Tuesday, July 10, 2018

The Difference Between Apparel and Home Trends

Hello and happy Tuesday! Today I'm excited to share a little research project I did for my internship: comparing apparel trends with home trends and how they're changing in the future. It's been really cool getting to learn more about the furniture industry, and I've noticed some similarities and differences when looking at this industry compared to the apparel one. Enjoy!! xo

If you’re familiar with the interior design or furniture industries, then you might know how interior design trends change much slower than apparel ones do. With fashion, every season there’s a major shift in terms of what’s “in” at the moment, and these trends often do not last more than a few months or even weeks. In furniture, however, things move much slower. Why is this the case? Well, apparel trends move quicker because people buy clothes a lot more frequently than they buy a sofa or a rug. There is a more urgent need for new clothes each season than there is for new furniture. And with the rise of fast fashion, retailers are able to turn around new merchandise even faster than ever before, which makes trends change quicker as well. Furniture also lasts longer and is much more expensive than clothing, which makes the consumption slower and therefore changing trends slower.

It’s also interesting to look at how fashion influences interior design trends. Recently, apparel trends have really been influencing what happens aesthetically in interiors. It starts with designer runway shows in Europe, and progressively trickles down to markets like ready-to-wear and then eventually into home. So, chances are a trend like Pantone’s 2018 color of the year Ultra Violet will play a role in interiors in the coming months!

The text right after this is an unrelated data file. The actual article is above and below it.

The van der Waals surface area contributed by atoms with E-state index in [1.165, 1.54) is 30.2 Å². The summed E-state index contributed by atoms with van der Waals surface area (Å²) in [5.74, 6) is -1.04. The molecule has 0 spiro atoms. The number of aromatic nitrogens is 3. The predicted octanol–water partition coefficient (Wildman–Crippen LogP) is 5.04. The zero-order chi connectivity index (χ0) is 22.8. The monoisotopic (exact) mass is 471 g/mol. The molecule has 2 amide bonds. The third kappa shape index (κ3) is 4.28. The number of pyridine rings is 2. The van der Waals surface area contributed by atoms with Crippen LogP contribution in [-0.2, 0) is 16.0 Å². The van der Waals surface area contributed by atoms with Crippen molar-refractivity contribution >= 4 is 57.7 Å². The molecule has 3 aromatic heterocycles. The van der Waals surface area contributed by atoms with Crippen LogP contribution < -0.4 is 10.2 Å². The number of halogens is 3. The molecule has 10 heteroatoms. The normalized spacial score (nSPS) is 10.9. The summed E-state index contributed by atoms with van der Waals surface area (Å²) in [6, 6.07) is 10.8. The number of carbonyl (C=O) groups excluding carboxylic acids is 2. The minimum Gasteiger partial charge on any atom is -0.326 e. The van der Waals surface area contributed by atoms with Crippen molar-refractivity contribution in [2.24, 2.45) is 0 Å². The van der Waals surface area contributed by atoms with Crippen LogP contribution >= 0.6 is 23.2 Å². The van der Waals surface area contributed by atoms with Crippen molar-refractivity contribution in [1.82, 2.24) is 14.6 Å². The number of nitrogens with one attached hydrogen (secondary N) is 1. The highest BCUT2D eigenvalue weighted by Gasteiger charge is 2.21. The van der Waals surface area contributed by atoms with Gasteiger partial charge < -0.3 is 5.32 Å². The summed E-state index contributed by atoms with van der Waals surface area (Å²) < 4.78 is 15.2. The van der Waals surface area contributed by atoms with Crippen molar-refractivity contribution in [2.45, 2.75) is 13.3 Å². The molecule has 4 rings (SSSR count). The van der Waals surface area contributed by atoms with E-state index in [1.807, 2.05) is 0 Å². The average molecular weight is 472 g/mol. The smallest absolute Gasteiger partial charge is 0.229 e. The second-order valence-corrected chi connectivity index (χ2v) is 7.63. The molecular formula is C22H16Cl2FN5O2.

However, recently there has been an interesting change in the way people have been shopping for their homes. According to the UK Fashion Network, “customers are now approaching the homeware category in the same way they buy their clothes: trend-oriented, impulsive and seasonal.” Retailers are starting to mix their store layouts to include both clothing and homegoods all in one area, making shopping for the home a more frequent, day-to-day thing. This inspires the customer to update the decor in their home as much as they would their wardrobe. CEO of an on-demand interior design service called Homepolish, Noa Santos, says something similar: “People are engaging with their home spaces or office spaces very similarly to how they engage with their wardrobes. A space is never really done—it becomes a continual reflection of themselves.”

Have you noticed the home industry becoming more incorporated into your frequent shopping? Places like Anthropologie and Nordstrom definitely make me want to redecorate my bedroom!
Thank you to Steinhafels (where I'm interning!) for shooting a few pictures of me in one of their stores!

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